featuring guest authors; crafting tips and projects; recipes from food editor and sleuthing sidekick Cloris McWerther; and decorating, travel, fashion, health, beauty, and finance tips from the rest of the American Woman editors.

Monday, October 3, 2016

#CRAFTS WITH ANASTASIA--GUEST AUTHOR R.V. REYES

Raquel (R.V.) Reyes is a writer living in Miami. She interviews other Florida Authors on her blog, Cozy in Miami. Learn more about Raquel at her website

Rebellious Dollhouses

When I was young, my mother and grandmother were VERY into dollhouses. Of course, they each said their dollhouse was for me. And yes, I had the freedom to re-arrange the furniture and bendable porcelain dolls, but these dollhouses were like antique stores with petit-point oriental rugs and sterling silver tableware. By the time, I was a teenager I wanted nothing to do with miniatures. There would be no more glued together fingers for me. I was done assembling things. Think Ikea but with worse directions and microscopic screws.

Then I had my own child. She got a dollhouse all her own but the sturdier, play-scale kind. Plus, she got to play with “my” old dollhouse when visiting my mother. The tradition continued until my mother died of ovarian cancer. When I dissolved her estate, there was no place in my life for a six foot long dollhouse. We donated it to the local history museum but still my daughter was heart-broken.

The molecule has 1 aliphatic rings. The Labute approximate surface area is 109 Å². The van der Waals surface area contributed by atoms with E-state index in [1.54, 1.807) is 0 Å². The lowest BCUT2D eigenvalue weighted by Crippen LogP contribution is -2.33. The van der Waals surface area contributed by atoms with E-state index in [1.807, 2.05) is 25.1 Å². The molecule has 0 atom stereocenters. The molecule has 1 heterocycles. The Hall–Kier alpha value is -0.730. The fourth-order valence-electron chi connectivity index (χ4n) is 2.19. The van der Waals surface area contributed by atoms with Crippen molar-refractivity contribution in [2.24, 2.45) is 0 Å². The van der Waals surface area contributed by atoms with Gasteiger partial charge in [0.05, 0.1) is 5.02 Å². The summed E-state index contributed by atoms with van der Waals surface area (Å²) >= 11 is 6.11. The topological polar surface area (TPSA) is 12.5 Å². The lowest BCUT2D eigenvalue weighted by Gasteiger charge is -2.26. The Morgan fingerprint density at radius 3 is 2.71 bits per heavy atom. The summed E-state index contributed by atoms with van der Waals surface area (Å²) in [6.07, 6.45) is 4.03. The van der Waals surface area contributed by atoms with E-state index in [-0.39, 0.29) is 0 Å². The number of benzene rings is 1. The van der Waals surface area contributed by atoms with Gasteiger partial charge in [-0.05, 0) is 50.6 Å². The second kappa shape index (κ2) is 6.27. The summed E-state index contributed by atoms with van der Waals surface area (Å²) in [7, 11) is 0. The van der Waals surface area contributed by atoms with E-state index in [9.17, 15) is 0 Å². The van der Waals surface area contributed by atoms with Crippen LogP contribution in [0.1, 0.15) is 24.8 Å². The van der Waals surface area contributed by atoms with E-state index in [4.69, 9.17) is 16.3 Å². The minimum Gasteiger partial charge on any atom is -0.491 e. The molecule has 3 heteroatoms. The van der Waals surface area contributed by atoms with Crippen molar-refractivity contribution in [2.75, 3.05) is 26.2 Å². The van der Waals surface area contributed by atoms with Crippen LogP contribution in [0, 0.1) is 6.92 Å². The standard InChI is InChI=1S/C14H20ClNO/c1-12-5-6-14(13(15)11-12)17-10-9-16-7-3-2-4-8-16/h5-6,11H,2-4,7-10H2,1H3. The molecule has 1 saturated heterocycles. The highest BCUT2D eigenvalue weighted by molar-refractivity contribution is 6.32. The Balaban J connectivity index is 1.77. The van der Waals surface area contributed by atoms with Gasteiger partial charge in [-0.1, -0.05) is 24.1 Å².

After several years of mourning, I came out of my fog and suddenly my heart ached for a dollhouse. The Internet is a marvelous thing. I searched and found plenty of miniature shops online. The possibilities were limitless. I could build or buy it built. But, there was no room for a fifteen-room colonial in my little townhouse. The only display space I could clear up was on top of a waist-high bookshelf. And then an email arrived--- 2 for 1 townhouse kit special. Perfect! I bought them, one for me and one for my, now, teenaged daughter. We both instantly knew what we would do with our two-room townhouse kit. Neither of us wanted anything traditional. We wanted something fun and rebellious to match our personalities. She chose to make hers a Victorian curiosity parlor with jellyfish in jars, books about poisons, and animal skulls. I made mine a feminist cafe and bookstore.

You can see the process if you start at the beginning of my tumblr blog. Since then I’ve made a Kit Tea Caf√©. 

Jeweler’s Mark
Gigi Santos, wedding ring designer and diamond appraiser, is looking forward to her ten-year high school reunion. She is trying to be a better, less gossipy person, but Lourdes, her BFF since forever, has not matured past teenage pettiness. Cover boy–handsome Detective Carlos Garcia comes into the picture to investigate a year-old burglary at Gigi’s jewelry business. They flirt, and sparks fly. Gigi is sure she will have him on her arm as her reunion date. That is, until her BFF becomes the prime suspect in the murder of the reunion's organizer. Gigi knows Lourdes is innocent and she is determined to prove it. When Gigi’s sleuthing puts her and the people she loves in danger, Detective Garcia tries to keep her out of harm’s way. But she wants a date, not a hero. Will Gigi and Carlos dance under the Miami moonlight? Or will fake diamond rings send them all to jail? Find out in the first of the Love and Diamonds mysteries.